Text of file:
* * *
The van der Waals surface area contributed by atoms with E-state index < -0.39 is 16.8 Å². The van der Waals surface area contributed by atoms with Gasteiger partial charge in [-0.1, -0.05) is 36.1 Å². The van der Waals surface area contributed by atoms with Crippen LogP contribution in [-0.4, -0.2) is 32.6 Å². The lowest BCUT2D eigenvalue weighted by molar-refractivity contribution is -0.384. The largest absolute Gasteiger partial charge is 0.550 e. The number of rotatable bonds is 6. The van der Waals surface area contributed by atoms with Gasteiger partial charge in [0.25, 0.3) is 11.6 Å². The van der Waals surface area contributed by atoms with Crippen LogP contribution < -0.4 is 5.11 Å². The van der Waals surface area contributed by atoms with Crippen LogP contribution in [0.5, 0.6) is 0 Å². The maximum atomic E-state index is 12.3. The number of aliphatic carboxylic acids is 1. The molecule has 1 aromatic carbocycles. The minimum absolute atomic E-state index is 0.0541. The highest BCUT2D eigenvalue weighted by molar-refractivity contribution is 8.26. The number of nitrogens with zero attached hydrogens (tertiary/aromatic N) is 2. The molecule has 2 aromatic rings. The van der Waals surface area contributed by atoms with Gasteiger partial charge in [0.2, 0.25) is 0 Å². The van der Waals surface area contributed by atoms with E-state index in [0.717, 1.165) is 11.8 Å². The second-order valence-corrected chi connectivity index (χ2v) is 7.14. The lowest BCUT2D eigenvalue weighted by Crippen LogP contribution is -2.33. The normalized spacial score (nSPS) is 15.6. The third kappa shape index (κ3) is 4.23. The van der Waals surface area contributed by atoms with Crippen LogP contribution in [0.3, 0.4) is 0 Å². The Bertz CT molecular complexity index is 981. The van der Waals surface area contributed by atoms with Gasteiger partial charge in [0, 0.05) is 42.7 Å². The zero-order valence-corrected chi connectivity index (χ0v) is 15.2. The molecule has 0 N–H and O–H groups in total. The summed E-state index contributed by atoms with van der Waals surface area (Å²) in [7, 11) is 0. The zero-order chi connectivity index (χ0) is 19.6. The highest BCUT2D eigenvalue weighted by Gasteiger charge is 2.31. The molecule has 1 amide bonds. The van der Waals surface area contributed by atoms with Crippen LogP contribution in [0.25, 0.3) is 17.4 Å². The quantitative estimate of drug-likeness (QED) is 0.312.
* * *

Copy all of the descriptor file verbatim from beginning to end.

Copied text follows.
The van der Waals surface area contributed by atoms with E-state index < -0.39 is 16.8 Å². The van der Waals surface area contributed by atoms with Gasteiger partial charge in [-0.1, -0.05) is 36.1 Å². The van der Waals surface area contributed by atoms with Crippen LogP contribution in [-0.4, -0.2) is 32.6 Å². The lowest BCUT2D eigenvalue weighted by molar-refractivity contribution is -0.384. The largest absolute Gasteiger partial charge is 0.550 e. The number of rotatable bonds is 6. The van der Waals surface area contributed by atoms with Gasteiger partial charge in [0.25, 0.3) is 11.6 Å². The van der Waals surface area contributed by atoms with Crippen LogP contribution < -0.4 is 5.11 Å². The van der Waals surface area contributed by atoms with Crippen LogP contribution in [0.5, 0.6) is 0 Å². The maximum atomic E-state index is 12.3. The number of aliphatic carboxylic acids is 1. The molecule has 1 aromatic carbocycles. The minimum absolute atomic E-state index is 0.0541. The highest BCUT2D eigenvalue weighted by molar-refractivity contribution is 8.26. The number of nitrogens with zero attached hydrogens (tertiary/aromatic N) is 2. The molecule has 2 aromatic rings. The van der Waals surface area contributed by atoms with Gasteiger partial charge in [0.2, 0.25) is 0 Å². The van der Waals surface area contributed by atoms with E-state index in [0.717, 1.165) is 11.8 Å². The second-order valence-corrected chi connectivity index (χ2v) is 7.14. The lowest BCUT2D eigenvalue weighted by Crippen LogP contribution is -2.33. The normalized spacial score (nSPS) is 15.6. The third kappa shape index (κ3) is 4.23. The van der Waals surface area contributed by atoms with Crippen LogP contribution in [0.3, 0.4) is 0 Å². The Bertz CT molecular complexity index is 981. The van der Waals surface area contributed by atoms with Gasteiger partial charge in [0, 0.05) is 42.7 Å². The zero-order valence-corrected chi connectivity index (χ0v) is 15.2. The molecule has 0 N–H and O–H groups in total. The summed E-state index contributed by atoms with van der Waals surface area (Å²) in [7, 11) is 0. The zero-order chi connectivity index (χ0) is 19.6. The highest BCUT2D eigenvalue weighted by Gasteiger charge is 2.31. The molecule has 1 amide bonds. The van der Waals surface area contributed by atoms with Crippen LogP contribution in [0.25, 0.3) is 17.4 Å². The quantitative estimate of drug-likeness (QED) is 0.312.